A contextualising, socio-technical definition of technology: Learning from ancient Greece and Foucault

Research output: Contribution to journalArticlepeer-review

16 Citations (Scopus)

Abstract

The task of defining technology has had an unhappy history. It seems that agreement about what technology is - and even if a definition should be sought at all - has not been reached. This article argues that a definition is possible and should be sought. The etymology of the word technology suggests that it has long had a socio-technical meaning and, furthermore, Foucault's definition of four types of technologies suggests a framework in which a socio-technical definition of technology can be usefully detailed. In this case the definition helps to provide a broad and deeply contextual understanding of what technology is (in its tangible and intangible forms), the processes which it influences and the processes which influence it.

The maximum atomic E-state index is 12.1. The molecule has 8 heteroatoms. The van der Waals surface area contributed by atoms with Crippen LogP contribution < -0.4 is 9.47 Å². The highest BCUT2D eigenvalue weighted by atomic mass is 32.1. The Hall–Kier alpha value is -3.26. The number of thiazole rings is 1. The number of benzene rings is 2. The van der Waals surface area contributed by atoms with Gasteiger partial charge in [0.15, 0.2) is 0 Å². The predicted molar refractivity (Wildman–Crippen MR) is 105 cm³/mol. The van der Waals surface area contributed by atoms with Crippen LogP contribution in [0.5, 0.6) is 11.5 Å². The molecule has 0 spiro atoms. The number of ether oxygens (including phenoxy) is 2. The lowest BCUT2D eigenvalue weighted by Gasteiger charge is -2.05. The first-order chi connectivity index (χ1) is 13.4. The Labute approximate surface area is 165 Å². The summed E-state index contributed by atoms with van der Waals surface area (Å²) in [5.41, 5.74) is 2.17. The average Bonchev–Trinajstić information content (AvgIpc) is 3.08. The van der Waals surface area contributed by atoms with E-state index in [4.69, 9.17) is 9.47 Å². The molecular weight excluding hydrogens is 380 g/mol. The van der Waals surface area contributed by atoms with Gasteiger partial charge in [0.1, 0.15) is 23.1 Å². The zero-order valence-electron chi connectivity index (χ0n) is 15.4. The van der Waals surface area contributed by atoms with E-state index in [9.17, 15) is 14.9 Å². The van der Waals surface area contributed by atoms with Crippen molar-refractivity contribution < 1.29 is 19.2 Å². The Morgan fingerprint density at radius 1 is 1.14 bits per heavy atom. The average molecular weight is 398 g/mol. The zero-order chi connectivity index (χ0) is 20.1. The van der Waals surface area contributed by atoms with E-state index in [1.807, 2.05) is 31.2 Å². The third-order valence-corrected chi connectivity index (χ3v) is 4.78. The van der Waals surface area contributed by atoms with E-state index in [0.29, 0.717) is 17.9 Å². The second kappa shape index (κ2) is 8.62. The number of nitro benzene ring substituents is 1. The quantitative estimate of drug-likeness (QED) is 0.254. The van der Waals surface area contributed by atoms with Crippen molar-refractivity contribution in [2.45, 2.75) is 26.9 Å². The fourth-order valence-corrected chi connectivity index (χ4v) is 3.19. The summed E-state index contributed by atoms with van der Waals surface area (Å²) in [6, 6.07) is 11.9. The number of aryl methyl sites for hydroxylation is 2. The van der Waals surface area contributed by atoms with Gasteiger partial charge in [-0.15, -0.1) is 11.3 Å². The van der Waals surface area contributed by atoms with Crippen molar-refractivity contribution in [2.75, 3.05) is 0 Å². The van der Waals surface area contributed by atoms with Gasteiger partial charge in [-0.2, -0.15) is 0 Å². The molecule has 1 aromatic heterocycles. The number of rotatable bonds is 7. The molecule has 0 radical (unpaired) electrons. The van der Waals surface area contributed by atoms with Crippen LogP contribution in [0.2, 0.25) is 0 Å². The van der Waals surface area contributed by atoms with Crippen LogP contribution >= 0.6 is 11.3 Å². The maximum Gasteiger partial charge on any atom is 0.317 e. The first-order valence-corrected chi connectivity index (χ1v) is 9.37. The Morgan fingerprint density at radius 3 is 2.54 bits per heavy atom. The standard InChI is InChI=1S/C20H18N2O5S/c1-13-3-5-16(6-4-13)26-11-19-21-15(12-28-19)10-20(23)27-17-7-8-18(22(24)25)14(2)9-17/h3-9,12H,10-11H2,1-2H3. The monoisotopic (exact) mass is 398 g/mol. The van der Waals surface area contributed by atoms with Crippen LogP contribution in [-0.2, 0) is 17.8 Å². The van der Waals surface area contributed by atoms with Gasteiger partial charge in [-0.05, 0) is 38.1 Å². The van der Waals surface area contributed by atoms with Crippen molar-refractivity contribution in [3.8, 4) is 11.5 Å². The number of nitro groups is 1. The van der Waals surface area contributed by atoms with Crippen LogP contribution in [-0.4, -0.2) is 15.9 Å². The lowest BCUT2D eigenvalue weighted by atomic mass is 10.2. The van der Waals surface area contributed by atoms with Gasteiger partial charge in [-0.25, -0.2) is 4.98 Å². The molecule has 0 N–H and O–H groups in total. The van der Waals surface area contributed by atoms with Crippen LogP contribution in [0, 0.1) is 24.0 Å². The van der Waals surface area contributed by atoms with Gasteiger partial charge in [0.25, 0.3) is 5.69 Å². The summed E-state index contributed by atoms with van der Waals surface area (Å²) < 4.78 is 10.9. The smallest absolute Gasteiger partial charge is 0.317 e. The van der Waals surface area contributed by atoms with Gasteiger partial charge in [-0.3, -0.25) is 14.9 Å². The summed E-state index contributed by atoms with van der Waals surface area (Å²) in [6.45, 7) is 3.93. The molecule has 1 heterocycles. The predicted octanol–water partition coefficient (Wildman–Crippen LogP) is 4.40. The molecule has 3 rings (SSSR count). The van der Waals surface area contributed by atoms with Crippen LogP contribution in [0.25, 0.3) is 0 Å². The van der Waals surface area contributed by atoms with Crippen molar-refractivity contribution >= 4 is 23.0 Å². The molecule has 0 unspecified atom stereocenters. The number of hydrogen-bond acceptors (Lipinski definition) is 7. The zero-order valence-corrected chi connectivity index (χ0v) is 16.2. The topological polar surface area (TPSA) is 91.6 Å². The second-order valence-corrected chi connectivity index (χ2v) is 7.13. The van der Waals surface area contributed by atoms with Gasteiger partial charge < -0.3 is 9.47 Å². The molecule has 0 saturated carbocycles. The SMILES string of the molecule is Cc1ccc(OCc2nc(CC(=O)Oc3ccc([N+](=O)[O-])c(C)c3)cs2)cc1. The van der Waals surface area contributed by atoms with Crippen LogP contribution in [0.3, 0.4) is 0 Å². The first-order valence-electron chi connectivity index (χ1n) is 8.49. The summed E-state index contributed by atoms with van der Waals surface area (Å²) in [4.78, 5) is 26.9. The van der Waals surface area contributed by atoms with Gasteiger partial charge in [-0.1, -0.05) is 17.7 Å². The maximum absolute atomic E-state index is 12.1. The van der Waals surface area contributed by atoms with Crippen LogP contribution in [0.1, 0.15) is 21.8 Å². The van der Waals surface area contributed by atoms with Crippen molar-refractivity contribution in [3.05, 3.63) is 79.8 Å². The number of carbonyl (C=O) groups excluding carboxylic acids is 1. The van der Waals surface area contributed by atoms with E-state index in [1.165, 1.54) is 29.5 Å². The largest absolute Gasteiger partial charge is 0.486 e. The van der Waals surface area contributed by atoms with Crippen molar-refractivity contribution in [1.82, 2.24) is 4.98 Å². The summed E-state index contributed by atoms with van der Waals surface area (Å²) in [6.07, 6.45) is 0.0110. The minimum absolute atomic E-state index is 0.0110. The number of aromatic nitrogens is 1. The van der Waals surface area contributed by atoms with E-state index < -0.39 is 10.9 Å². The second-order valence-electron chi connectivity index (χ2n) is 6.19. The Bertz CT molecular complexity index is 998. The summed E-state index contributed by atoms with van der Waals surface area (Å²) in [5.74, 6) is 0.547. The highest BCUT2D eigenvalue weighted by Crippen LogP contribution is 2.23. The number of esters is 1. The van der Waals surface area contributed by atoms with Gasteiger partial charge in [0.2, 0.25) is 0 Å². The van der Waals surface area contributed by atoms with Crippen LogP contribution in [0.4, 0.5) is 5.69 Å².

Original languageEnglish
Pages (from-to)399-407
Number of pages9
JournalPrometheus (United Kingdom)
Volume15
Issue number3
Publication statusPublished - 1997

Keywords

  • Assemblage of technologies
  • Socio-technical systems
  • Technologies of power
  • Technologies of production
  • Technologies of sign systems
  • Technologies of the self

Fingerprint

Dive into the research topics of 'A contextualising, socio-technical definition of technology: Learning from ancient Greece and Foucault'. Together they form a unique fingerprint.

Cite this